The FBI Could Look Into Allegations Against Kavanaugh. Trump Doesn't Want It To.

The president claims looking into sexual assault allegation isn't the bureau's "thing." It could be, if he'd just ask.

WASHINGTON ― President Donald Trump claims that investigating the sexual assault allegation levied against Supreme Court nominee Brett Kavanaugh isn’t really the FBI’s “thing.” It could be if he wanted the bureau to look into it.

Christine Blasey Ford, a clinical psychology professor living in California who is professionally known as Christine Blasey, says a “stumbling drunk” Kavanaugh pinned her to a bed, groped her over her clothes and covered her mouth with his hand at a party in the suburbs of D.C. in the early 1980s, when they were both teenagers. Kavanaugh has denied the allegation, and the Senate Judiciary Committee has proposed a public hearing from both parties on Monday.

Blasey, however, has indicated she’d like the FBI to investigate first. Republicans have scoffed at that notion, saying that hearing from Kavanaugh and Blasey would be significant. They’ve also given no indication they’ll subpoena Mark Judge, a friend of Kavanaugh’s who Blasey said was in the room during the alleged assault, tumbling onto her and Kavanaugh and allowing her to escape.

Trump, who himself has been accused of sexual misconduct by a multitude of women over the course of his career as a real estate mogul and television celebrity, has all but dismissed Blasey’s allegation, saying it would be “very hard for me to imagine that anything happened.”

Senate Judiciary Chairman Chuck Grassley (R-Iowa) told Senate Democrats in a letter on Wednesday that they had a “fundamental misunderstanding of the FBI background investigation process,” and that because Blasey’s allegations “are in the public arena, there is no longer a need for a confidential FBI investigation.”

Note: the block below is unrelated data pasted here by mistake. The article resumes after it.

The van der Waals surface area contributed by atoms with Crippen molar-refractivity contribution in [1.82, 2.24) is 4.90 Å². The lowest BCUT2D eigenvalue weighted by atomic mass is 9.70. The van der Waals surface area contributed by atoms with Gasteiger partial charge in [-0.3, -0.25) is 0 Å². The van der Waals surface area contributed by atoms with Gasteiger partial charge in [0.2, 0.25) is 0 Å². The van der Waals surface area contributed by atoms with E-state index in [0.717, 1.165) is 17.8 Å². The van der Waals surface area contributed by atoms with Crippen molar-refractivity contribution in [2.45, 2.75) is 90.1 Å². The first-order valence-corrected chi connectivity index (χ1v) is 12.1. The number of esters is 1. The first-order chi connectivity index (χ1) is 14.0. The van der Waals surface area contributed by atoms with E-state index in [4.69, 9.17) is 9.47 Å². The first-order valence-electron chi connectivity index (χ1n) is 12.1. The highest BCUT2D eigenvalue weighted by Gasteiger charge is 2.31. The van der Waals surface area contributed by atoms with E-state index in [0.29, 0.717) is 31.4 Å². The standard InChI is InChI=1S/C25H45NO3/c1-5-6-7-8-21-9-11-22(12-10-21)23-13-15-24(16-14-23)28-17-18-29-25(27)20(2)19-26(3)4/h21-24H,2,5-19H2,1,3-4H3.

Grassley said the Senate couldn’t “commandeer” the FBI to conduct its investigation and that the Senate’s own staff would be adequate.

Former executive and legislative branch officials, however, say there’s nothing preventing Trump from asking the FBI to go back and investigate further, even though Kavanaugh’s confirmation hearing has already happened and Blasey’s story is public.

“The only reason you don’t ask is if you don’t want the answer.”

- Sarah Baker, executive director of We The Action

The FBI’s investigation, of course, wouldn’t be a criminal probe that could result in charges, since Blasey’s allegation falls outside the agency’s jurisdiction. In requesting a background check, the White House would essentially become the FBI’s client, meaning it wouldn’t be improper for Trump to ask the agency to take a particular course of action. The FBI’s report on the matter would not assess the credibility of the allegation, but rather present the information to the White House.

It’s not unusual for the White House to ask for more information about a part of a particular nominee’s background, and it could do so at the request of senators from either political party, said Rudy Mehrbani, a former Obama administration official now with the Brennan Center for Justice.

“This notion that the Senate has no power to ‘commandeer’ an executive branch agency, I think, is not accurate, because they do have the power to persuade the president and the president’s attorneys to conduct this follow-up,” Mehrbani said. “This kind of work can be done quickly.”

The FBI could even be able to conduct the investigation by Monday, argued Sarah Baker, a former associate counsel to President Barack Obama who now serves as executive director of We The Action, an organization that connects lawyers to nonprofits.

“This is really easy to do. This is a quick process, I don’t think this needs to take more than a couple of days,” Baker said. “The only reason you don’t ask is if you don’t want the answer.”

The White House acknowledged on Wednesday that the FBI could and would, if Trump asked, look into Ford’s allegation as a supplement to the background investigation it had conducted on Kavanaugh as part of the pre-nomination routine.

However, it would be unprecedented and inappropriate to do so with the nomination already in the hands of the Senate, according to a White House official who spoke on the condition of anonymity.

S.V. Date contributed to this report.

Ryan Reilly is HuffPost’s senior justice reporter covering the Justice Department, federal law enforcement, criminal justice and legal affairs. Have a tip? Reach him at or on Signal at 202-527-9261.

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